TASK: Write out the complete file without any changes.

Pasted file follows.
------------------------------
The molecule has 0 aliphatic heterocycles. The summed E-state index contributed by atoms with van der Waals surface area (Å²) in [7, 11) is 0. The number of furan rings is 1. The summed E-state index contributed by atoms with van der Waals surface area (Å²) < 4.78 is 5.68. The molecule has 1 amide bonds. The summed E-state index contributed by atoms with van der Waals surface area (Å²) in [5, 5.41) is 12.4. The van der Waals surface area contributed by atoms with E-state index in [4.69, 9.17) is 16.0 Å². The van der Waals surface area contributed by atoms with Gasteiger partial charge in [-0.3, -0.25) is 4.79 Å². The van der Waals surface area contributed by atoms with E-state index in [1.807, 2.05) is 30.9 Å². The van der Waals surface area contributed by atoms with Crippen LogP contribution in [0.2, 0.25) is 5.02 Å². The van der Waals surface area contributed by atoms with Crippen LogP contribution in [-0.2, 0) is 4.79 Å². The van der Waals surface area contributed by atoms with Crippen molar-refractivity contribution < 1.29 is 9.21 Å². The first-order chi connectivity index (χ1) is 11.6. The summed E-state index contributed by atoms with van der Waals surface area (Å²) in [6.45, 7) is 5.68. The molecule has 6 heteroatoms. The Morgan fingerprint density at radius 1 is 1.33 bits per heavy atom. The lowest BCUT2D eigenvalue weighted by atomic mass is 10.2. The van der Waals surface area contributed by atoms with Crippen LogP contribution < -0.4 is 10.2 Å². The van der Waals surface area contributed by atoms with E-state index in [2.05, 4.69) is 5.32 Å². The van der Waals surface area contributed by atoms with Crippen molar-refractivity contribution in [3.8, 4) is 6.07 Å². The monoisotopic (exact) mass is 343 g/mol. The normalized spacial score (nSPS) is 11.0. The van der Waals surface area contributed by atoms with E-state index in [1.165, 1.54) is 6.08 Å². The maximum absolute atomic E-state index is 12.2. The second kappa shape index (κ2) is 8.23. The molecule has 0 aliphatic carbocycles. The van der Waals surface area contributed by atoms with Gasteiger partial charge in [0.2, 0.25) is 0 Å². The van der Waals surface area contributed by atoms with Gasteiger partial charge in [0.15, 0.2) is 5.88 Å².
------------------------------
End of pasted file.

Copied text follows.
The molecule has 0 aliphatic heterocycles. The summed E-state index contributed by atoms with van der Waals surface area (Å²) in [7, 11) is 0. The number of furan rings is 1. The summed E-state index contributed by atoms with van der Waals surface area (Å²) < 4.78 is 5.68. The molecule has 1 amide bonds. The summed E-state index contributed by atoms with van der Waals surface area (Å²) in [5, 5.41) is 12.4. The van der Waals surface area contributed by atoms with E-state index in [4.69, 9.17) is 16.0 Å². The van der Waals surface area contributed by atoms with Gasteiger partial charge in [-0.3, -0.25) is 4.79 Å². The van der Waals surface area contributed by atoms with E-state index in [1.807, 2.05) is 30.9 Å². The van der Waals surface area contributed by atoms with Crippen LogP contribution in [0.2, 0.25) is 5.02 Å². The van der Waals surface area contributed by atoms with Crippen LogP contribution in [-0.2, 0) is 4.79 Å². The van der Waals surface area contributed by atoms with Crippen molar-refractivity contribution < 1.29 is 9.21 Å². The first-order chi connectivity index (χ1) is 11.6. The summed E-state index contributed by atoms with van der Waals surface area (Å²) in [6.45, 7) is 5.68. The molecule has 6 heteroatoms. The Morgan fingerprint density at radius 1 is 1.33 bits per heavy atom. The lowest BCUT2D eigenvalue weighted by atomic mass is 10.2. The van der Waals surface area contributed by atoms with Crippen LogP contribution < -0.4 is 10.2 Å². The van der Waals surface area contributed by atoms with E-state index in [2.05, 4.69) is 5.32 Å². The van der Waals surface area contributed by atoms with Crippen molar-refractivity contribution in [3.8, 4) is 6.07 Å². The monoisotopic (exact) mass is 343 g/mol. The normalized spacial score (nSPS) is 11.0. The van der Waals surface area contributed by atoms with E-state index in [1.165, 1.54) is 6.08 Å². The maximum absolute atomic E-state index is 12.2. The second kappa shape index (κ2) is 8.23. The molecule has 0 aliphatic carbocycles. The van der Waals surface area contributed by atoms with Gasteiger partial charge in [0.2, 0.25) is 0 Å². The van der Waals surface area contributed by atoms with Gasteiger partial charge in [0.15, 0.2) is 5.88 Å².